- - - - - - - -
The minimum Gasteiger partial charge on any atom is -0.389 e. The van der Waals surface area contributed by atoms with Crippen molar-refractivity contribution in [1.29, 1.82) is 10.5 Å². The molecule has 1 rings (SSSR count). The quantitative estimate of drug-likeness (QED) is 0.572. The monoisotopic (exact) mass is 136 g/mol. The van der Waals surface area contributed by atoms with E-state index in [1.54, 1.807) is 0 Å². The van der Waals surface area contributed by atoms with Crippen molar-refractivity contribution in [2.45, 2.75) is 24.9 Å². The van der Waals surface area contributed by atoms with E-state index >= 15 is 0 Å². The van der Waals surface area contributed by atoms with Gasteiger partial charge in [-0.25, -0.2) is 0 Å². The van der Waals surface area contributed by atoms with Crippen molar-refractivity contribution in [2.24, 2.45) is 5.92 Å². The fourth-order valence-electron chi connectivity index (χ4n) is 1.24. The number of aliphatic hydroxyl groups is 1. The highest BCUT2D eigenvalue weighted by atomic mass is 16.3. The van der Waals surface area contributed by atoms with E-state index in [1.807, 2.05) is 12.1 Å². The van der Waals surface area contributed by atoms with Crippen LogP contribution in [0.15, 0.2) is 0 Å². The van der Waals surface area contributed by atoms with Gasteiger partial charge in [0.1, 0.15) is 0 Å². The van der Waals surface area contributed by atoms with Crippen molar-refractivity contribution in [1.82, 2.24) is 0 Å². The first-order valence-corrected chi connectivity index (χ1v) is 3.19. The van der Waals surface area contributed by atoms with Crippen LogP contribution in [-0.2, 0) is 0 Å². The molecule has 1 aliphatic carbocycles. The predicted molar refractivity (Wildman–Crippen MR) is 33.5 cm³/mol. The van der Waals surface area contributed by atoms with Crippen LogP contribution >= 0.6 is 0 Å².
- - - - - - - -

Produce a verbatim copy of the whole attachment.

The minimum Gasteiger partial charge on any atom is -0.389 e. The van der Waals surface area contributed by atoms with Crippen molar-refractivity contribution in [1.29, 1.82) is 10.5 Å². The molecule has 1 rings (SSSR count). The quantitative estimate of drug-likeness (QED) is 0.572. The monoisotopic (exact) mass is 136 g/mol. The van der Waals surface area contributed by atoms with E-state index in [1.54, 1.807) is 0 Å². The van der Waals surface area contributed by atoms with Crippen molar-refractivity contribution in [2.45, 2.75) is 24.9 Å². The van der Waals surface area contributed by atoms with E-state index >= 15 is 0 Å². The van der Waals surface area contributed by atoms with Gasteiger partial charge in [-0.25, -0.2) is 0 Å². The van der Waals surface area contributed by atoms with Crippen molar-refractivity contribution in [2.24, 2.45) is 5.92 Å². The fourth-order valence-electron chi connectivity index (χ4n) is 1.24. The number of aliphatic hydroxyl groups is 1. The highest BCUT2D eigenvalue weighted by atomic mass is 16.3. The van der Waals surface area contributed by atoms with E-state index in [1.807, 2.05) is 12.1 Å². The van der Waals surface area contributed by atoms with Crippen LogP contribution in [0.15, 0.2) is 0 Å². The van der Waals surface area contributed by atoms with Gasteiger partial charge in [0.1, 0.15) is 0 Å². The van der Waals surface area contributed by atoms with Crippen molar-refractivity contribution in [1.82, 2.24) is 0 Å². The first-order valence-corrected chi connectivity index (χ1v) is 3.19. The van der Waals surface area contributed by atoms with Crippen LogP contribution in [-0.2, 0) is 0 Å². The molecule has 1 aliphatic carbocycles. The predicted molar refractivity (Wildman–Crippen MR) is 33.5 cm³/mol. The van der Waals surface area contributed by atoms with Crippen LogP contribution >= 0.6 is 0 Å².